H.265 aside, video decoding overall is getting faster and lower power. NVIDIA tells us that decoding is getting a 8x-10x performance boost due to the implementation of a local decoder cache and an increase in memory efficiency for video decoding. As for power consumption, combined with the aforementioned performance gains, NVIDIA has implemented a new power state called “GC5” specifically for low usage tasks such as video playback. Unfortunately NVIDIA isn’t telling us much about how GC5 works, but as we’ll see in our benchmarks there is a small but distinct improvement in power consumption in the video decode process.

Introducing Maxwell Maxwell: Designed For Energy Efficiency
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  • RealiBrad - Tuesday, February 18, 2014 - link

    If you were to run the AMD card 10hrs a day with the avg cost of electricity in the US, you would pay around $22 more a year in electricity. The AMD card gives a %19 boost in power for a %24.5 boost in power usage. That means that the Nvidia card is around %5 more efficient. Its nice that they got the power envelope so low, but if you look at the numbers, not huge.

    The biggest factor is the supply coming out of AMD. Unless they start making more cards, the the 750Ti will be the better buy.
    Reply
  • Homeles - Tuesday, February 18, 2014 - link

    Your comment is very out of touch with reality, in regards to power consumption/efficiency:

    http://www.techpowerup.com/reviews/NVIDIA/GeForce_...

    It is huge.
    Reply
  • mabellon - Tuesday, February 18, 2014 - link

    Thank you for that link. That's an insane improvement. Can't wait to see 20nm high end Maxwell SKUs. Reply
  • happycamperjack - Wednesday, February 19, 2014 - link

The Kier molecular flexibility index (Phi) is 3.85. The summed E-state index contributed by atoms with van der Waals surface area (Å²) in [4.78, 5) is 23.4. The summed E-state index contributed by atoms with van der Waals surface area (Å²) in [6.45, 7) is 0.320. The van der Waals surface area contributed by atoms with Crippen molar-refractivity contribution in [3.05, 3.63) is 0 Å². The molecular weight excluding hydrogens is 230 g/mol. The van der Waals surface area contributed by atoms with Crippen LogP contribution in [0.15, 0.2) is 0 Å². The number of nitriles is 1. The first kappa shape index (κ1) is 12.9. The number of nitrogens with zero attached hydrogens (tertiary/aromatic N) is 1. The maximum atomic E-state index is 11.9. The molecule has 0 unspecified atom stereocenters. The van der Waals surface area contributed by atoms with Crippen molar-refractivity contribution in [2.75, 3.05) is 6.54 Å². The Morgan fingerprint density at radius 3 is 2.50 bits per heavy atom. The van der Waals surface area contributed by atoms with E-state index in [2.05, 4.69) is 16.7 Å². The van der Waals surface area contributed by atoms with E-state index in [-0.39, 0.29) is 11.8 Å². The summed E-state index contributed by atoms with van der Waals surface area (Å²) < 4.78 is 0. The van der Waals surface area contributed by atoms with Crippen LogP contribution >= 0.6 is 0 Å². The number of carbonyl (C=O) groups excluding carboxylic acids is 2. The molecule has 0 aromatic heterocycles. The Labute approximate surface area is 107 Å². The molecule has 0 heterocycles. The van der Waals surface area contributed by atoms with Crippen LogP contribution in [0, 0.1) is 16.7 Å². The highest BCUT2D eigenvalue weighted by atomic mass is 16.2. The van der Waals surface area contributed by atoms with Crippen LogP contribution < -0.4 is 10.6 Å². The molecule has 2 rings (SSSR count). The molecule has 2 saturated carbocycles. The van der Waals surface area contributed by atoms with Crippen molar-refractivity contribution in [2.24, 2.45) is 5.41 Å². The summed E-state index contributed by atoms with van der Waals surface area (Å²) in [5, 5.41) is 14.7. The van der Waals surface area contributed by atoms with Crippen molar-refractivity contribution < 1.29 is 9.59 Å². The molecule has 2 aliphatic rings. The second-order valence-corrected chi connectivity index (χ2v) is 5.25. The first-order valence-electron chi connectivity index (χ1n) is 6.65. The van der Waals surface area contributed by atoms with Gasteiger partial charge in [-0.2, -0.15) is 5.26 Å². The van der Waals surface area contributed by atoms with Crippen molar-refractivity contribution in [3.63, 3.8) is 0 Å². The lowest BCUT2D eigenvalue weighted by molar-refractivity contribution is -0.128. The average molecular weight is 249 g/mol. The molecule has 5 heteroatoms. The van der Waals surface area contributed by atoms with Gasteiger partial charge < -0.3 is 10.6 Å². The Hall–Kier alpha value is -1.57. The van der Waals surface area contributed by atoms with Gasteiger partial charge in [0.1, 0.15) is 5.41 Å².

That's for gaming only, it's compute performance/watt is still horrible compared to AMD though. I wonder when can Nvidia catch up. Reply
  • bexxx - Wednesday, February 19, 2014 - link

    http://media.bestofmicro.com/9/Q/422846/original/L...

    260kh/s at 60 watts is actually very high, that is basically matching 290x in kh/watt ~1000/280watts, and beating out r7 265 or anything... if you only look at kh/watt.
    Reply
  • ninjaquick - Thursday, February 20, 2014 - link

    To be honest, all nvidia did was increase the granularity of power gating and core states, so in the event of pure burn, the TDP is hit, and the perf will (theoretically) droop.

    The reason the real world benefits from this is simply the way rendering works, under DX11. Commands are fast and simple, so increasing the number of parallel queues allows for faster completion and lower power (Average). So the TDP is right, even if the working wattage per frame is just as high as any other GPU. AMD doesn't have that granularity implemented in GCN yet, though they do have the tech for it.

    I think this is fairly silly, Nvidia is just riding the coat-tails of massive GPU stalling on frame-present.
    Reply
  • elerick - Tuesday, February 18, 2014 - link

    Since the performance charts have 650TI Boost i looked up the TDP of 140W. When compared to the Maxwell 750TI with 60W TDP I am in awe of the performance per watt. I sincerely hope that the 760/770/780 with 20nm to give the performance a sharper edge but even if they are not it will still give people with older graphics cards more of a reason to finally upgrade since driver performance tuning will start favoring Maxwell over the next few years. Reply
  • Lonyo - Tuesday, February 18, 2014 - link

    The 650TI/TI Boost aren't cards designed to be efficient. They are cut down cards with sections of the GPU disabled. While 2x perf per watt might be somewhat impressive, it's not that impressive given the comparison is made to inefficient cards.
    Comparing it to something like a GTX650 regular, which is a fully enabled GPU, might be more apt of a comparison, and probably wouldn't give the same perf/watt increases.
    Reply
  • elerick - Tuesday, February 18, 2014 - link

    Thanks, I haven't been following lower end model cards for either camp. I usually buy $200-$300 class cards. Reply
  • bexxx - Thursday, February 20, 2014 - link

    Still just over 1.8x higher perf/watt: http://www.techpowerup.com/reviews/NVIDIA/GeForce_... Reply